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I am currently learning about the spherical coordinate system in class, but I do not know its advantages or even if it is advantageous in using this coordinate system over another.

I am very comfortable in using the rectangular coordinate system and the cylindrical coordinate system (polar coordinate system but just in 3D), as the rectangular coordinate system is just the cartesian coordinate system with another dimension and the cylindrical coordinate system is just the polar coordinate system with an additional dimension.

However, the concept of spherical coordinates come out of nowhere (that I know of) and I am unable to see its advantages. For example, if wanting to calculate an integral in the first octant, you can just restrict to $x>0$, $y>0$, and $z>0$ for the rectangular coordinate system. And for cylindrical coordinates, you can restrict $z>0$, $0<\theta<\frac{\pi}{2}$, and $r$ its corresponding boundary conditions.

My question is are there ever cases when using spherical coordinates are more intuitive than using cylindrical or rectangular coordinates?

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  • $\begingroup$ The equivalent to 2D polars in 3D and higher is spherical, not cylindrical (think of open balls in Euclidean space). Anyway, it doesn't come out of nowhere, for example, you describe your location on Earth in terms of latitude, longitude and altitude above MSL and that is essentially (up to moving altitude back to distance to the center of the Earch and approximating Earth as a sphere) spherical coordinates. $\endgroup$ Jul 28, 2020 at 2:25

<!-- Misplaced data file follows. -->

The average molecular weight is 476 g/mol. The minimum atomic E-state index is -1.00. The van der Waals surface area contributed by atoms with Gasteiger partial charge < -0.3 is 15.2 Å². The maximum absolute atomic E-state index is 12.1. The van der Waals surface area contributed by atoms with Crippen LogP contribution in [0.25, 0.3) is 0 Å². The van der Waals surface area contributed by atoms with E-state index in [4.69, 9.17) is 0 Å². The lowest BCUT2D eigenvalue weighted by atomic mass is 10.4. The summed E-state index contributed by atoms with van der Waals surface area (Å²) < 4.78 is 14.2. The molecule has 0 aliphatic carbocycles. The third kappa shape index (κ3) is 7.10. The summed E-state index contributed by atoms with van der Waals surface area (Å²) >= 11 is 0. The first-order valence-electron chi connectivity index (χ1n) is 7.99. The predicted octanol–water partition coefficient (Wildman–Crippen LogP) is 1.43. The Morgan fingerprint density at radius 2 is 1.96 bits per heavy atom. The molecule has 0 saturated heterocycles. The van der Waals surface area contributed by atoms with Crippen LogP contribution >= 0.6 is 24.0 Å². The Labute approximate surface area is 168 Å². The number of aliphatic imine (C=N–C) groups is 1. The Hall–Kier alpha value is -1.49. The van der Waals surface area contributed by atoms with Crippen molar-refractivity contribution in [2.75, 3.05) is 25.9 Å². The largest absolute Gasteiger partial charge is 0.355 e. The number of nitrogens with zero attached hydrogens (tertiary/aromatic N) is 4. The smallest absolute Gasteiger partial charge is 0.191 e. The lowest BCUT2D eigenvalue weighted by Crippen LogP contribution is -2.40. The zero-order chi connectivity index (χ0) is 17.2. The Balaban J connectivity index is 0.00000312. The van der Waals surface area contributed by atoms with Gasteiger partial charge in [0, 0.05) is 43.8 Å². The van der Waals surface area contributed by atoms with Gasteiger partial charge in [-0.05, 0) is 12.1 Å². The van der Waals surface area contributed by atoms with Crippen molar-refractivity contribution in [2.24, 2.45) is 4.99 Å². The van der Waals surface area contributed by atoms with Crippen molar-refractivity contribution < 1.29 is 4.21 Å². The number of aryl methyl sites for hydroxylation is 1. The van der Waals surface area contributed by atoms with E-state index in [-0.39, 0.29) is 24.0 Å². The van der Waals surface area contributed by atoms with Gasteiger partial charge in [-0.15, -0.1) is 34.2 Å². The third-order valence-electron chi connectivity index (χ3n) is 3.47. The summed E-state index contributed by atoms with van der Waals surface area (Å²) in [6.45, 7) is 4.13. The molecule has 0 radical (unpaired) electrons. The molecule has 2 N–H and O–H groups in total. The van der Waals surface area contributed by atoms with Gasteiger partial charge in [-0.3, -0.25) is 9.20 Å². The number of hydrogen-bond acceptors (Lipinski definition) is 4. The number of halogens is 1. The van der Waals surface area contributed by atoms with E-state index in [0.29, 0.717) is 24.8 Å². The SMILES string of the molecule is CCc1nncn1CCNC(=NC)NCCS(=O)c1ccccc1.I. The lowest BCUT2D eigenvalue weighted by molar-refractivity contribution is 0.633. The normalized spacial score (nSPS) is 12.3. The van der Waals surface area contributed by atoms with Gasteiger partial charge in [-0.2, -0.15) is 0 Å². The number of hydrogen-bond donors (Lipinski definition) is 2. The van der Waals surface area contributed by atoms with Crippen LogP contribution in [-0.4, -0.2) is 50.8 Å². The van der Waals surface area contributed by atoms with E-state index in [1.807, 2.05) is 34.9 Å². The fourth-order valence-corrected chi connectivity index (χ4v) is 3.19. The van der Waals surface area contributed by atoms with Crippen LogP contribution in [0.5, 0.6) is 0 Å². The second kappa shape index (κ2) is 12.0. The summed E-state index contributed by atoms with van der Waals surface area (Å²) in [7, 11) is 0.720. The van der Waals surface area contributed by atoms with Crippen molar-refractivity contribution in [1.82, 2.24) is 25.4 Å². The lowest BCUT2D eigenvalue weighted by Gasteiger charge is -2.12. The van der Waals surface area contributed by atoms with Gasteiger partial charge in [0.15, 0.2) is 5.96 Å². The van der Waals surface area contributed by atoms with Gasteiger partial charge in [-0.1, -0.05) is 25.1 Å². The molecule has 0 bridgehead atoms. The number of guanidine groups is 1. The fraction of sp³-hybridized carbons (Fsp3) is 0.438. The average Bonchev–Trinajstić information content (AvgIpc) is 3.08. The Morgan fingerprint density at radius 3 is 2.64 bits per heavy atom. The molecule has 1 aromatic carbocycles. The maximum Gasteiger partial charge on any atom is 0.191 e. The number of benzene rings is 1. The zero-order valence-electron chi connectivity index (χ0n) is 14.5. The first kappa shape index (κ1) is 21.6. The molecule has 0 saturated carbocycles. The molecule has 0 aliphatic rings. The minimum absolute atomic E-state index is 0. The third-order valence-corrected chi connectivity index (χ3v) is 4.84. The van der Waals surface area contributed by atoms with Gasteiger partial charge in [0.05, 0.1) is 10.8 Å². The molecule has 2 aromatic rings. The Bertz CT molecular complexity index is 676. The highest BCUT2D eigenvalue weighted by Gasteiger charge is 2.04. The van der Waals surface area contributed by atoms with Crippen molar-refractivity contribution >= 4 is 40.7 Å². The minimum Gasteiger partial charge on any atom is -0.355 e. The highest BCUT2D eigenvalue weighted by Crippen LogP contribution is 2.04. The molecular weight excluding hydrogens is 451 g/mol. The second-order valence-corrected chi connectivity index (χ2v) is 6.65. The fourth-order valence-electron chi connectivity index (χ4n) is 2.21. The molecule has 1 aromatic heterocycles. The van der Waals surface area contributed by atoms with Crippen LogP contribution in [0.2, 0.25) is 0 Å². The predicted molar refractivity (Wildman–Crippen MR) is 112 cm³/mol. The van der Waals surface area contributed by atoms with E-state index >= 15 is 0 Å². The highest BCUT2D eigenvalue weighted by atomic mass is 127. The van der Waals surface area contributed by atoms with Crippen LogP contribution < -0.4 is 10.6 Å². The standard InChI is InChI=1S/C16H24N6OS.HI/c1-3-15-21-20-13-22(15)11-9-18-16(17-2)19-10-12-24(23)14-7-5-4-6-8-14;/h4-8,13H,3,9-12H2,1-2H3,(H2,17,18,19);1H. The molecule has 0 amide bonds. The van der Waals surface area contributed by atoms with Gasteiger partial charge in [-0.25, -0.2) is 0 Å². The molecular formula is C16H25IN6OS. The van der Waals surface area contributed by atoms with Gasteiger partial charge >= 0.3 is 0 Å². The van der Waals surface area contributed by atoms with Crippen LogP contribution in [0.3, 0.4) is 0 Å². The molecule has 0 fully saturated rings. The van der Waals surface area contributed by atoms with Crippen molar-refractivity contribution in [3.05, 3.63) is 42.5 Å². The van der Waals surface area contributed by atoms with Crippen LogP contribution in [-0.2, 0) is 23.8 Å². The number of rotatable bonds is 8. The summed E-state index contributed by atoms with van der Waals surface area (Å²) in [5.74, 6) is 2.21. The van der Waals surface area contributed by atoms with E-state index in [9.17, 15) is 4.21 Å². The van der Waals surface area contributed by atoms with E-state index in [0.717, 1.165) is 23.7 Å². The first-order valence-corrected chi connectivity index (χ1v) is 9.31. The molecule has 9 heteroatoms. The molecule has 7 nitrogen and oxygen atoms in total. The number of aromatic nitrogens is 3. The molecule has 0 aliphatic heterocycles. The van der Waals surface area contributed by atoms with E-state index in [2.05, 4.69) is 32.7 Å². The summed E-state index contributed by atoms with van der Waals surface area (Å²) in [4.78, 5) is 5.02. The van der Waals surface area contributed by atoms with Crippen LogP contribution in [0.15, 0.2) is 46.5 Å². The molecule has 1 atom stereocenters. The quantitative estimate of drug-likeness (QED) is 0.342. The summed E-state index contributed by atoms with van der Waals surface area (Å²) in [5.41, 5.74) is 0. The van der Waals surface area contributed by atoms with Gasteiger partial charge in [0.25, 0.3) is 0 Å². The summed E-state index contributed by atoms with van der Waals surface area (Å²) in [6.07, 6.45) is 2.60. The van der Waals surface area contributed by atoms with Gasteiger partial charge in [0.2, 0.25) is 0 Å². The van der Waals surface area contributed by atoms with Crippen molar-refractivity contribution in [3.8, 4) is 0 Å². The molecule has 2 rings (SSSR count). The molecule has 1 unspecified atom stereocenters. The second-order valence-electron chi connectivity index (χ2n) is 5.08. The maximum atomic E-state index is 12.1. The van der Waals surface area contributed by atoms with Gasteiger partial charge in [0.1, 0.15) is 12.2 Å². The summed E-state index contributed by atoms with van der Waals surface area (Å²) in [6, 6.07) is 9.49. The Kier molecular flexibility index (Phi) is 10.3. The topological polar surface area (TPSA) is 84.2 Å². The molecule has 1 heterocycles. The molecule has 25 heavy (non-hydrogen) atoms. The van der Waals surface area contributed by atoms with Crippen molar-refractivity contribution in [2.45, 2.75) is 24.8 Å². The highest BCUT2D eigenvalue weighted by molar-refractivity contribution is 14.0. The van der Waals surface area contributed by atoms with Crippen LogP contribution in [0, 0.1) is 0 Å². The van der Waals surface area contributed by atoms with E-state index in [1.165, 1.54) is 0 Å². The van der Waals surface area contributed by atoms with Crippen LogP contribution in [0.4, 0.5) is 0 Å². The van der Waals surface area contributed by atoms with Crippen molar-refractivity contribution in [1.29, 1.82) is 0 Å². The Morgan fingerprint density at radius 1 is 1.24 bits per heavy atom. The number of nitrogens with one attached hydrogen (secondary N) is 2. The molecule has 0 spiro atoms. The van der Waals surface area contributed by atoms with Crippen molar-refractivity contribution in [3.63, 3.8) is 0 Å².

• $\begingroup$ Some regions are described most simply using spherical coordinates, and some functions have simpler formulas when using spherical coordinates. For example I think integrating the function $f(x,y,z) = x^2 + y^2 + z^2$ over the region region $\Omega = \{ (x,y,z) \mid x^2 + y^2 + z^2 \leq R^2, z \geq 0 \}$ is easier if we use spherical coordinates. $\endgroup$
    – littleO
    Jul 28, 2020 at 2:26
  • $\begingroup$ Yes, most problem can be done using either cylindrical or spherical polars, but depending on the symmetry of the problem one is easier than the other. For example, if $K\subseteq S^2=\{(x,y,z)\in\mathbb{R}^3\mid x^2+y^2+z^2=1\}$ is a spherical triangle with area $A$, then how do you propose to calculate the volume of the set $\{tv\mid t\in[0,1], v\in K\}\subset\mathbb{R}^3$ using cylindrical coordinates? With spherical polars the answer jumps out immediately, but for cylindrical polars you really have to work. $\endgroup$ Jul 28, 2020 at 2:33

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You want to choose a coordinate system that matches symmetry of the problem at hand. That makes everything easier. Spherical coordinates work well for situations with spherical symmetry, like the field of a point charge. Cylindrical coordinates work well for situations with cylindrical symmetry, like the field of a long wire. Usually it is obvious which set (and there are many more for more complex geometries) you should use.

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In one word - for sphere.

In more words - in spherical coordinates we obtain parallelepiped from sphere: $$\begin{array}{} x = r \sin \phi \cos \theta; \\ y = r \sin \phi \sin \theta; \\ z = r \cos \phi \end{array} $$ $$\{(x,y,z): x^2+y^2+z^2 \leqslant R^2\} \to \{(r,\theta,\phi): 0 \leqslant r \leqslant R, \theta \in [0, \pi], \phi \in [0, 2 \pi)\}$$

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    $\begingroup$ Even when some type of problem involves a sphere, we can use cylindrical coordinates. $x^2+y^2=r^2$, $x=r\cos\theta$,$y=r\sin\theta$,$z=z$ $\endgroup$
    – Jaden Lee
    Jul 28, 2020 at 2:06
  • $\begingroup$ What do you mean obtaining parallelopiped from a sphere? $\endgroup$
    – Jaden Lee
    Jul 28, 2020 at 2:08
  • $\begingroup$ parallelopiped added to answer. $\endgroup$
    – zkutch
    Jul 28, 2020 at 2:12
  • $\begingroup$ Sure. As always devil in details. You take specific decision in each special case. Spherical coordinates are one more powerful tool plus others. $\endgroup$
    – zkutch
    Jul 28, 2020 at 2:14

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